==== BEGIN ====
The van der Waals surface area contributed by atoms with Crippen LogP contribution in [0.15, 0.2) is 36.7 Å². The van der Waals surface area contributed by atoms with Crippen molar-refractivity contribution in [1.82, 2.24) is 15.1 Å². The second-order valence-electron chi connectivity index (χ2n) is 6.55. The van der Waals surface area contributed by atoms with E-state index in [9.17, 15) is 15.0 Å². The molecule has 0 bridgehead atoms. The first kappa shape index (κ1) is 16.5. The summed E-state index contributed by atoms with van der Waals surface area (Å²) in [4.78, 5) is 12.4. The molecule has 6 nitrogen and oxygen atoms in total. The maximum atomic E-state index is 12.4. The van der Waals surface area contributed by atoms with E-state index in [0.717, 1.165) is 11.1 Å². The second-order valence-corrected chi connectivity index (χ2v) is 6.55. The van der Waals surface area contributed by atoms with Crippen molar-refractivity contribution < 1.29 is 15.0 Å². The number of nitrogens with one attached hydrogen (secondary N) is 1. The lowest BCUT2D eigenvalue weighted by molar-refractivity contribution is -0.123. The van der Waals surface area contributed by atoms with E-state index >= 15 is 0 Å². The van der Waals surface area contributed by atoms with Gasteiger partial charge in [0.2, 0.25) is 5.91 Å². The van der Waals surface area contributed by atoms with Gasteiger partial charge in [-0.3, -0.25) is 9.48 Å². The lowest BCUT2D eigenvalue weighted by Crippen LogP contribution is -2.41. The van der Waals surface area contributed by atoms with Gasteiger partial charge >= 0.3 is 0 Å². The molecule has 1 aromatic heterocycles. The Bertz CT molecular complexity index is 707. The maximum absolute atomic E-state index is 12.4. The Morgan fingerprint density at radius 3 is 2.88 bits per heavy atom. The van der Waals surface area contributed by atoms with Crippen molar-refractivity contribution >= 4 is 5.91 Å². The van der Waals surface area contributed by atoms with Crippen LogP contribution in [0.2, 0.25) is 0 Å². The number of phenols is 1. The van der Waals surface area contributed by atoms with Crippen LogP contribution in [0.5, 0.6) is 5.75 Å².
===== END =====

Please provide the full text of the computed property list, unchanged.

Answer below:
The van der Waals surface area contributed by atoms with Crippen LogP contribution in [0.15, 0.2) is 36.7 Å². The van der Waals surface area contributed by atoms with Crippen molar-refractivity contribution in [1.82, 2.24) is 15.1 Å². The second-order valence-electron chi connectivity index (χ2n) is 6.55. The van der Waals surface area contributed by atoms with E-state index in [9.17, 15) is 15.0 Å². The molecule has 0 bridgehead atoms. The first kappa shape index (κ1) is 16.5. The summed E-state index contributed by atoms with van der Waals surface area (Å²) in [4.78, 5) is 12.4. The molecule has 6 nitrogen and oxygen atoms in total. The maximum atomic E-state index is 12.4. The van der Waals surface area contributed by atoms with E-state index in [0.717, 1.165) is 11.1 Å². The second-order valence-corrected chi connectivity index (χ2v) is 6.55. The van der Waals surface area contributed by atoms with Crippen molar-refractivity contribution < 1.29 is 15.0 Å². The number of nitrogens with one attached hydrogen (secondary N) is 1. The lowest BCUT2D eigenvalue weighted by molar-refractivity contribution is -0.123. The van der Waals surface area contributed by atoms with E-state index >= 15 is 0 Å². The van der Waals surface area contributed by atoms with Gasteiger partial charge in [0.2, 0.25) is 5.91 Å². The van der Waals surface area contributed by atoms with Gasteiger partial charge in [-0.3, -0.25) is 9.48 Å². The lowest BCUT2D eigenvalue weighted by Crippen LogP contribution is -2.41. The van der Waals surface area contributed by atoms with Gasteiger partial charge >= 0.3 is 0 Å². The molecule has 1 aromatic heterocycles. The Bertz CT molecular complexity index is 707. The maximum absolute atomic E-state index is 12.4. The Morgan fingerprint density at radius 3 is 2.88 bits per heavy atom. The van der Waals surface area contributed by atoms with Crippen molar-refractivity contribution >= 4 is 5.91 Å². The van der Waals surface area contributed by atoms with Crippen LogP contribution in [0.2, 0.25) is 0 Å². The number of phenols is 1. The van der Waals surface area contributed by atoms with Crippen LogP contribution in [0.5, 0.6) is 5.75 Å².